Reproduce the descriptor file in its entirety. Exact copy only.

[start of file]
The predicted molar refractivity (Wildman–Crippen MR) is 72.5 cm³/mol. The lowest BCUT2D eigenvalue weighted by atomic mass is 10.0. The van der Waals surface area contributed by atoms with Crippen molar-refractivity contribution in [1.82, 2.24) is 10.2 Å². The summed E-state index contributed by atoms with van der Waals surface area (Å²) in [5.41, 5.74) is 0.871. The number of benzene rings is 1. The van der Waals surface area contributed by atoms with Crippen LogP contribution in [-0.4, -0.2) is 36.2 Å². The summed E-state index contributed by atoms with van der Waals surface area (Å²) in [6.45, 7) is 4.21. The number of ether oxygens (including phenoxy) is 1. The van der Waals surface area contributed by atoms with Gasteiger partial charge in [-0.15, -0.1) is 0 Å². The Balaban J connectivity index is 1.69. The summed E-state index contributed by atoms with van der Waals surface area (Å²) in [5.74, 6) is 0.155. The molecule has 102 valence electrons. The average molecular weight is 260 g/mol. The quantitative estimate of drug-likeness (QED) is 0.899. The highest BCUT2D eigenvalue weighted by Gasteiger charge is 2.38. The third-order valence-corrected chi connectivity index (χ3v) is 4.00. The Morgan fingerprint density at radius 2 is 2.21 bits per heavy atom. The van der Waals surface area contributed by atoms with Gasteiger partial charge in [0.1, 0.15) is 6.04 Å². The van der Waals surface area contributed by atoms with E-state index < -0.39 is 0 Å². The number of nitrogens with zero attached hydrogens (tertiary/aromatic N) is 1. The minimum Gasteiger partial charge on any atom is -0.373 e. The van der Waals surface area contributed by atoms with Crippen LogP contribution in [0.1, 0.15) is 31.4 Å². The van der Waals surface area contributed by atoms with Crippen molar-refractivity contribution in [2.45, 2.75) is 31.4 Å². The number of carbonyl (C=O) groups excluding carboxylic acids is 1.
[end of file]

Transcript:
The predicted molar refractivity (Wildman–Crippen MR) is 72.5 cm³/mol. The lowest BCUT2D eigenvalue weighted by atomic mass is 10.0. The van der Waals surface area contributed by atoms with Crippen molar-refractivity contribution in [1.82, 2.24) is 10.2 Å². The summed E-state index contributed by atoms with van der Waals surface area (Å²) in [5.41, 5.74) is 0.871. The number of benzene rings is 1. The van der Waals surface area contributed by atoms with Crippen LogP contribution in [-0.4, -0.2) is 36.2 Å². The summed E-state index contributed by atoms with van der Waals surface area (Å²) in [6.45, 7) is 4.21. The number of ether oxygens (including phenoxy) is 1. The van der Waals surface area contributed by atoms with Gasteiger partial charge in [-0.15, -0.1) is 0 Å². The Balaban J connectivity index is 1.69. The summed E-state index contributed by atoms with van der Waals surface area (Å²) in [5.74, 6) is 0.155. The molecule has 102 valence electrons. The average molecular weight is 260 g/mol. The quantitative estimate of drug-likeness (QED) is 0.899. The highest BCUT2D eigenvalue weighted by Gasteiger charge is 2.38. The third-order valence-corrected chi connectivity index (χ3v) is 4.00. The Morgan fingerprint density at radius 2 is 2.21 bits per heavy atom. The van der Waals surface area contributed by atoms with Gasteiger partial charge in [0.1, 0.15) is 6.04 Å². The van der Waals surface area contributed by atoms with E-state index < -0.39 is 0 Å². The number of nitrogens with zero attached hydrogens (tertiary/aromatic N) is 1. The minimum Gasteiger partial charge on any atom is -0.373 e. The van der Waals surface area contributed by atoms with Crippen LogP contribution in [0.1, 0.15) is 31.4 Å². The van der Waals surface area contributed by atoms with Crippen molar-refractivity contribution in [2.45, 2.75) is 31.4 Å². The number of carbonyl (C=O) groups excluding carboxylic acids is 1.